Conversion is much like water becoming ice; in order for that ice to remain as ice it needs sustained cold, otherwise it will melt and return to being exactly what it once was. Therefore for us to remain converted we need to continue to put into practice the things which gave us a testimony in the first place. We need to stand in holy places and seek the guidance of the spirit.

There is a difference between having a testimony and being converted. The scriptures testify of individuals, such as Korihor, who had a knowledge of the truth yet lived contrary to that knowledge. Thus it is crucial that we not only attain a witness of truth, but adjust our lives accordingly. The beautiful thing about the Gospel is that we can always give more. We can always find ways to better serve, and to improve ourselves spiritually. We can always become more converted.

This is where the personal aspect of personal conversion comes in. It is important to be self-reflective and look at our lives as a whole. What can we improve? What can we change? What more can we give? As we seek that answer through the guidance of the Spirit, we can make the necessary adjustments and allow ourselves to become further converted.

Conversion is not only a destination but a process. Never at one point can we be content to say “okay, I’m converted.” If conversion were not a process, we would have no need to attend church every week, partake of the Sacrament, go to the temple often, or serve others as much as possible. It requires, steadfastness, diligence, and faith. Conversion is a lifelong pursuit, and is crucial to our eternal progression.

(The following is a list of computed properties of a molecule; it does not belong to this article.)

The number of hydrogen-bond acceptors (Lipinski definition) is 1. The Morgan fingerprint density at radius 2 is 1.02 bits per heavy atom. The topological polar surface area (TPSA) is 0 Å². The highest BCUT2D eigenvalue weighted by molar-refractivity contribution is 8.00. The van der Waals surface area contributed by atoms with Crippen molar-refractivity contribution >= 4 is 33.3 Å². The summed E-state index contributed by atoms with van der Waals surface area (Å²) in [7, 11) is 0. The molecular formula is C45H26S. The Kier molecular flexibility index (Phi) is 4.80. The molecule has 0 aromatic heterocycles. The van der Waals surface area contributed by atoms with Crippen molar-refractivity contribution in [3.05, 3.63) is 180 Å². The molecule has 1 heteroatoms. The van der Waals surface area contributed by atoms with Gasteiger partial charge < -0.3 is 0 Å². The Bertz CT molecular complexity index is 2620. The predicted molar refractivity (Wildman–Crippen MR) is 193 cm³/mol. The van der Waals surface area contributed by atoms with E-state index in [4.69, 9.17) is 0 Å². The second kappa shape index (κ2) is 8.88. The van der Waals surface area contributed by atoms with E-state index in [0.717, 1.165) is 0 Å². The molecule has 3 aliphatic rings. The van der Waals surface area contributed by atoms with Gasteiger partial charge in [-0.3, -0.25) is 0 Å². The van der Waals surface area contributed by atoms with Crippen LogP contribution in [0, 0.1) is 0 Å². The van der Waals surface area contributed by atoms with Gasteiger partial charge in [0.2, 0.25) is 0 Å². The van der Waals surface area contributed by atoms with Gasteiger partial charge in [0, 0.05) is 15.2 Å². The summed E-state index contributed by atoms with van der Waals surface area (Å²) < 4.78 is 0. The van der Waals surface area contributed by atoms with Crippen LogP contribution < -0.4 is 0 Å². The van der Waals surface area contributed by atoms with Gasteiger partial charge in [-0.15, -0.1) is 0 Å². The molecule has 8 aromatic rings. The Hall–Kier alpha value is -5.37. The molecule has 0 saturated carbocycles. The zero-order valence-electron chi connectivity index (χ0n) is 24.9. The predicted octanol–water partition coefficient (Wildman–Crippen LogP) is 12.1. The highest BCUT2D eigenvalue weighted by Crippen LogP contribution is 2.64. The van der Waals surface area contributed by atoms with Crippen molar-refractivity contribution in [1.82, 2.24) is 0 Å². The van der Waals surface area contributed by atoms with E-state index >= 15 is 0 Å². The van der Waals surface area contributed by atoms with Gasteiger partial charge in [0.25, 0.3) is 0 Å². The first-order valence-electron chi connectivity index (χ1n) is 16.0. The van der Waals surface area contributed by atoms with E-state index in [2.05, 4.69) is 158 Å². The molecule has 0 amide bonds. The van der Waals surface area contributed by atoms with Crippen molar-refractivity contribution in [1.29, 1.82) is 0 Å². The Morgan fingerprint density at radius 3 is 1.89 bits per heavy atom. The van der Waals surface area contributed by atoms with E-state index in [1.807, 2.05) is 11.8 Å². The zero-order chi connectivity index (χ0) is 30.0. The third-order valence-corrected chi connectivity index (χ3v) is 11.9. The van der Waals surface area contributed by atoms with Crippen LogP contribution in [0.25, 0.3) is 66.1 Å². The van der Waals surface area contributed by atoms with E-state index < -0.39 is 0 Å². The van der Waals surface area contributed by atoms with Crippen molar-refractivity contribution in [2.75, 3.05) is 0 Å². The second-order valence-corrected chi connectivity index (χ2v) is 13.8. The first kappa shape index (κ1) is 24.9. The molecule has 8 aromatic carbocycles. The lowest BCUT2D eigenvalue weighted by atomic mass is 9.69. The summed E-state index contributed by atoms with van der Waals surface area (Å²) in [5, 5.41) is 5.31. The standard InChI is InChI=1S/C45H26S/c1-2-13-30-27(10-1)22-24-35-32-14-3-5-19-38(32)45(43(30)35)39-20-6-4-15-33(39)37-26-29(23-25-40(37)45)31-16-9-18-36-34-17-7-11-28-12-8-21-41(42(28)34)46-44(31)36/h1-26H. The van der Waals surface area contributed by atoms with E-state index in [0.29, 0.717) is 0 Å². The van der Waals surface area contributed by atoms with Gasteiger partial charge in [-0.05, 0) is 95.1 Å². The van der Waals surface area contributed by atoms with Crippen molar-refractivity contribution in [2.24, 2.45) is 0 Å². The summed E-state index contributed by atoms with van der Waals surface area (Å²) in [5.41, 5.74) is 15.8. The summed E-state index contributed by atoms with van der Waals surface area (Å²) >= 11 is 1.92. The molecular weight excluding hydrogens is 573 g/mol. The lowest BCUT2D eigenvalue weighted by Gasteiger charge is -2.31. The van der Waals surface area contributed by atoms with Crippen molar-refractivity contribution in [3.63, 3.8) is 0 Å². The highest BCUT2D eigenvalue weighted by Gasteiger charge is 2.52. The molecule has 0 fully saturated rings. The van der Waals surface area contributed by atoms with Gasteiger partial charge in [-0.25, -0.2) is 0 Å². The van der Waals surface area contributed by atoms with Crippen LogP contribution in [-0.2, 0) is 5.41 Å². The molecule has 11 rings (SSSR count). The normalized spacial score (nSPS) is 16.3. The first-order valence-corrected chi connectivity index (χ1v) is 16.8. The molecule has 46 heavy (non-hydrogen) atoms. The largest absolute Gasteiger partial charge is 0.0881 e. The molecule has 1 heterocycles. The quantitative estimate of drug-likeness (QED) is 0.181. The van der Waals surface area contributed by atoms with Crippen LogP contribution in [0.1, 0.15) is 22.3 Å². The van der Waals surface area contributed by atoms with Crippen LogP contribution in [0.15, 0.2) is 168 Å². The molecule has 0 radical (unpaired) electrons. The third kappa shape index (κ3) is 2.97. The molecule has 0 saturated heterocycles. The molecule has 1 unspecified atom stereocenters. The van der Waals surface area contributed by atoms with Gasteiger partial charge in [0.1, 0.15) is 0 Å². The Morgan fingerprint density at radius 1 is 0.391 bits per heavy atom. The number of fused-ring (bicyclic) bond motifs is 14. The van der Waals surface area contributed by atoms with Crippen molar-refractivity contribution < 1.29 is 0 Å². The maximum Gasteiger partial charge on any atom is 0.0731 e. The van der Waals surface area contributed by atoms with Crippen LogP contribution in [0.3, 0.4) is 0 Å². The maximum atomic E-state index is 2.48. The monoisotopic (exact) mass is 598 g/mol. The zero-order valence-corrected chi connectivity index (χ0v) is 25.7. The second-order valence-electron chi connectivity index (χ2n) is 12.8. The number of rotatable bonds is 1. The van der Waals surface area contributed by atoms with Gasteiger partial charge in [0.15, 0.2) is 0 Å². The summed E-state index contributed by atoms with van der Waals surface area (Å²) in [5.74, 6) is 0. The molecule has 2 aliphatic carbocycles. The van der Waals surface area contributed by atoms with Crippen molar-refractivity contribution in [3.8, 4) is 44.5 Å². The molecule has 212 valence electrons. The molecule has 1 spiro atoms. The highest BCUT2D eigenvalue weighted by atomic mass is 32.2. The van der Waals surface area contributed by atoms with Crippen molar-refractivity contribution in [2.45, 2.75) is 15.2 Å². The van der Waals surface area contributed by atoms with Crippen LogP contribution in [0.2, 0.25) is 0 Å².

Christ said to Peter: “When thou art converted, strengthen thy brethren.” When we have experienced a change in our hearts, our Savior has asked us to strive to help others experience this same change. Doing this will in turn deepen our conversion. This is the Spirit of missionary work.

A missionary’s purpose, as found on page one of Preach My Gospel is to “Invite others to come unto Christ by helping them receive the restored gospel through faith inJesus Christ and His Atonement, repentance, baptism, receiving the gift of the Holy Ghost, and enduring to the end.”
I would like to focus specifically on the last phrase: “endure to the end.” As I have stated, conversion is a lifelong process, so wouldn’t enduring to the end be a crucial element of conversion? Returning to the Bible dictionary definition: “Complete conversion comes after many trials and much testing.”

As we faithfully endure the challenges and struggles of our mortal experience, our conversion will continue to progress. As the Lord said to Joseph in Liberty Jail:
 7 My son, peace be unto thy soul; thine adversity and thine afflictions shall be but a small moment;
 8 And then, if thou endure it well, God shall exalt thee on high; thou shalt triumph over all thy foes.”

There are promised blessings if we but endure. This is crucial to missionary service. News flash: serving a mission is not easy. For 18-20 year old boys, serving a mission will the hardest thing they have done in their lives up to that point. All missionaries experience mental, emotional, and spiritual hardship to some degree, many suffering physical trials as well.